Over the years, a growing number of challenge grant opportunities have been presented to local communities. These were attempts by the larger foundations to increase the amount of money working on a specific problem and to engage community leaders through a tangible financial investment. The number of these opportunities … the fact that the challenge has often been toward programming of the large foundations’ interests rather than a local community’s agenda … the amount of local match required, project after project … these issues can exhaust the human resources of local communities.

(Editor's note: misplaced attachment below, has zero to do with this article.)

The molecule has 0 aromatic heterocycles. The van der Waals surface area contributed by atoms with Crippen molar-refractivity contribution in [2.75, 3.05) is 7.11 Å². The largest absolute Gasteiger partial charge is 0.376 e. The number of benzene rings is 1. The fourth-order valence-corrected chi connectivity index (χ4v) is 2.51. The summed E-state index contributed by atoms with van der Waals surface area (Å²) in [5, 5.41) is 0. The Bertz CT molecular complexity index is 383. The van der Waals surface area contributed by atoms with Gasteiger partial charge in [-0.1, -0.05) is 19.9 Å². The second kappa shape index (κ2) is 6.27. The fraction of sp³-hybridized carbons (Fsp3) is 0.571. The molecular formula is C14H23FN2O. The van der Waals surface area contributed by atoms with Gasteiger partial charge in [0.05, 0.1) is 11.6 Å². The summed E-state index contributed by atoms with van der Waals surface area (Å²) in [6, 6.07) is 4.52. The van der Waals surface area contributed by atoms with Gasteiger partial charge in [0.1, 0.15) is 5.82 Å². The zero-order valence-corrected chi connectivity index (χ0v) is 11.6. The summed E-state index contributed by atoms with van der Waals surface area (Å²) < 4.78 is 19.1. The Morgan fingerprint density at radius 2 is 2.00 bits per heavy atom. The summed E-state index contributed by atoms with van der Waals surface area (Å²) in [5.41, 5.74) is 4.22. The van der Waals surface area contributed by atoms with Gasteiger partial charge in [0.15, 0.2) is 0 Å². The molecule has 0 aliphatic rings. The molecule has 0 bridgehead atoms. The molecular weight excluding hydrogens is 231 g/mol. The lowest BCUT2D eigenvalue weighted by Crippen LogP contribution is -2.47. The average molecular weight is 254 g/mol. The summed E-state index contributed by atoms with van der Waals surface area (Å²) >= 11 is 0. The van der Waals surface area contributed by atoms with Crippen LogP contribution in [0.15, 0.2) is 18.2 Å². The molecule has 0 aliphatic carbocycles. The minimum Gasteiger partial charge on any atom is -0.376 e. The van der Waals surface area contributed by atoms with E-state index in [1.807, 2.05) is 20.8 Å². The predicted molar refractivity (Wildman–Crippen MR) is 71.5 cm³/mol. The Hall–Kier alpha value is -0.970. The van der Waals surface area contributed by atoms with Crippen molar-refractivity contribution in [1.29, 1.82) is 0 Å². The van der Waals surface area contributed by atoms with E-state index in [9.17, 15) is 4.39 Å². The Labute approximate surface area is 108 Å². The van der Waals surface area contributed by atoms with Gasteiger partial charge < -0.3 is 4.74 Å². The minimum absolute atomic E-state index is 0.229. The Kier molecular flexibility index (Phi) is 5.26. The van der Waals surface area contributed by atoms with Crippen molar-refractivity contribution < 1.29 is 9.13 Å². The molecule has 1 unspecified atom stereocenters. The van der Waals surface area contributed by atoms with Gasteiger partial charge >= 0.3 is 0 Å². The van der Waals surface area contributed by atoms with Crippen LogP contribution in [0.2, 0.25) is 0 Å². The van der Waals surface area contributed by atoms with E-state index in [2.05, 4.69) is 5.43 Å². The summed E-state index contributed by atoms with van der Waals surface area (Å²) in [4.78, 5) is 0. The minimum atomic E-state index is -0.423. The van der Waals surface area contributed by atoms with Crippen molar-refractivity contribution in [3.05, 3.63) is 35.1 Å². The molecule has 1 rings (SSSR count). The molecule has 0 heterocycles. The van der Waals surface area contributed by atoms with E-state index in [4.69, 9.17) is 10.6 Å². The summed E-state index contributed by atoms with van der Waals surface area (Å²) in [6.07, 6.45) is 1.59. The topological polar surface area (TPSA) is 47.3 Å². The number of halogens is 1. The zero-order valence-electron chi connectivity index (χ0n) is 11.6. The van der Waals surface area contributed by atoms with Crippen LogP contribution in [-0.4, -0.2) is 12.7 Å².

The word “leverage” itself helps to capture both sides of the challenge grant. Leverage can mean generating additional dollars. It also can carry the negative connotation of being used. As the number and size of challenge opportunities increased, CMF facilitated conversations between the local community foundations and the large private foundations to develop a more reasonable number of challenge opportunities. In addition, community foundations increasingly feel more comfortable in choosing to “opt out” if a local community is unable to take on additional fundraising matches or program responsibilities.